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Combining Yeast Display and Competitive FACS to Select Rare Hapten-Specific Clones from Recombinant Antibody Libraries

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      The development of antibodies to low molecular weight haptens remains challenging due to both the low immunogenicity of many haptens and the cross-reactivity of the protein carriers used to generate the immune response. Recombinant antibodies and novel display technologies have greatly advanced antibody development; however, new techniques are still required to select rare hapten-specific antibodies from large recombinant libraries. In the present study, we used a combination of phage and yeast display to screen an immune antibody library (size, 4.4 × 10 6) against hapten markers for petroleum contamination (phenanthrene and methylphenanthrenes). Selection via phage display was used first to enrich the library between 20- and 100-fold for clones that bound to phenanthrene–protein conjugates. The enriched libraries were subsequently transferred to a yeast display system and a newly developed competitive FACS procedure was employed to select rare hapten-specific clones. Competitive FACS increased the frequency of hapten-specific scFvs in our yeast-displayed scFvs from 0.025 to 0.005% in the original library to between 13 and 35% in selected pools. The presence of hapten-specific scFvs was confirmed by competitive ELISA using periplasmic protein. Three distinct antibody clones that recognize phenanthrene and methylphenanthrenes were selected, and their distinctive binding properties were characterized. To our knowledge, these are first antibodies that can distinguish between methylated (petrogenic) versus unmethylated (pyrogenic) phenanthrenes; such antibodies will be useful in detecting the sources of environmental contamination. This selection method could be generally adopted in the selection of other hapten-specific recombinant antibodies.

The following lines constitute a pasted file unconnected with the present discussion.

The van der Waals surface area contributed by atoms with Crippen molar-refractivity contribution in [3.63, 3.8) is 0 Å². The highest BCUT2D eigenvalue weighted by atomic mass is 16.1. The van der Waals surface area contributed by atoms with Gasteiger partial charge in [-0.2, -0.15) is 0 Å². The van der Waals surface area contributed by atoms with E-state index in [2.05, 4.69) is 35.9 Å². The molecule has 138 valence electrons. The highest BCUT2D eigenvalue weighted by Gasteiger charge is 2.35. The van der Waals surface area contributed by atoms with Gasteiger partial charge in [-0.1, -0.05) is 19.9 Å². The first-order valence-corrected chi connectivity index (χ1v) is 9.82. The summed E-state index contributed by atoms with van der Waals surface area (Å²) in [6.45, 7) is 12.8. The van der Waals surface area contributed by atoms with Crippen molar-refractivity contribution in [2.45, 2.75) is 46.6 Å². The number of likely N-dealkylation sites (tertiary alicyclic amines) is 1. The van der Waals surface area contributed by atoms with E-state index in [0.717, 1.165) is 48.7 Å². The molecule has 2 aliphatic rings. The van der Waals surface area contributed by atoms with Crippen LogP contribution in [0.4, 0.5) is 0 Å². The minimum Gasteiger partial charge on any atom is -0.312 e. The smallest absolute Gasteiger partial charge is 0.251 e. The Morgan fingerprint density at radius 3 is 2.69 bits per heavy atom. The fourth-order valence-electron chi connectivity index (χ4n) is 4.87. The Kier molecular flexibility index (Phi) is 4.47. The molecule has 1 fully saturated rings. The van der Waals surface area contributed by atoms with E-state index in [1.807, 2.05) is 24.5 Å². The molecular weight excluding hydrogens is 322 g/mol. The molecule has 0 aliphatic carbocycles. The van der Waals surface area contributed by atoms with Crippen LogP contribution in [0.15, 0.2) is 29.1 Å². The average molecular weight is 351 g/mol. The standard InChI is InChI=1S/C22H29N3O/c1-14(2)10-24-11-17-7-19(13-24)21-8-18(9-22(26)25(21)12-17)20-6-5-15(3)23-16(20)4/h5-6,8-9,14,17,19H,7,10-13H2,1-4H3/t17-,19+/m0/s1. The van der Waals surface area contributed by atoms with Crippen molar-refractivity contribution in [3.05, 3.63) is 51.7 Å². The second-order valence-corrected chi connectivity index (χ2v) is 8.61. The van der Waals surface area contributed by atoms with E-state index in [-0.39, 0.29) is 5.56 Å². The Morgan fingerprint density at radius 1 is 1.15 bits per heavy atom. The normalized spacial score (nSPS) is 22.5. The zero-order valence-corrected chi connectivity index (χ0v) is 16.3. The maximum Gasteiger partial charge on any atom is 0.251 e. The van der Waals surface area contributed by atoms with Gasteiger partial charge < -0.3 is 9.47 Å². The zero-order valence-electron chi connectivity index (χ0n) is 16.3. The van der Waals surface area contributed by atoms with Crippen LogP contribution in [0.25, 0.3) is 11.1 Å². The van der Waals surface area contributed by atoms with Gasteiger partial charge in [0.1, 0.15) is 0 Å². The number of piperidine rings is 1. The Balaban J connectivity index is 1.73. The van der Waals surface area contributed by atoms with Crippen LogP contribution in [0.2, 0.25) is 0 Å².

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            Author and article information

            []Department of Biochemistry and Molecular Biology, Tulane University School of Medicine , New Orleans, Louisiana, United States
            [§ ]Bioscience Division, Los Alamos National Laboratory , Los Alamos, New Mexico, United States
            []Department of Pathology, University of Texas Medical Branch , Galveston, Texas, United States
            Author notes
            Anal Chem
            Anal. Chem
            Analytical Chemistry
            American Chemical Society
            29 August 2016
            20 September 2016
            : 88
            : 18
            : 9181-9189
            27571429 5032104 10.1021/acs.analchem.6b02334
            Copyright © 2016 American Chemical Society

            This is an open access article published under an ACS AuthorChoice License, which permits copying and redistribution of the article or any adaptations for non-commercial purposes.

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            Analytical chemistry


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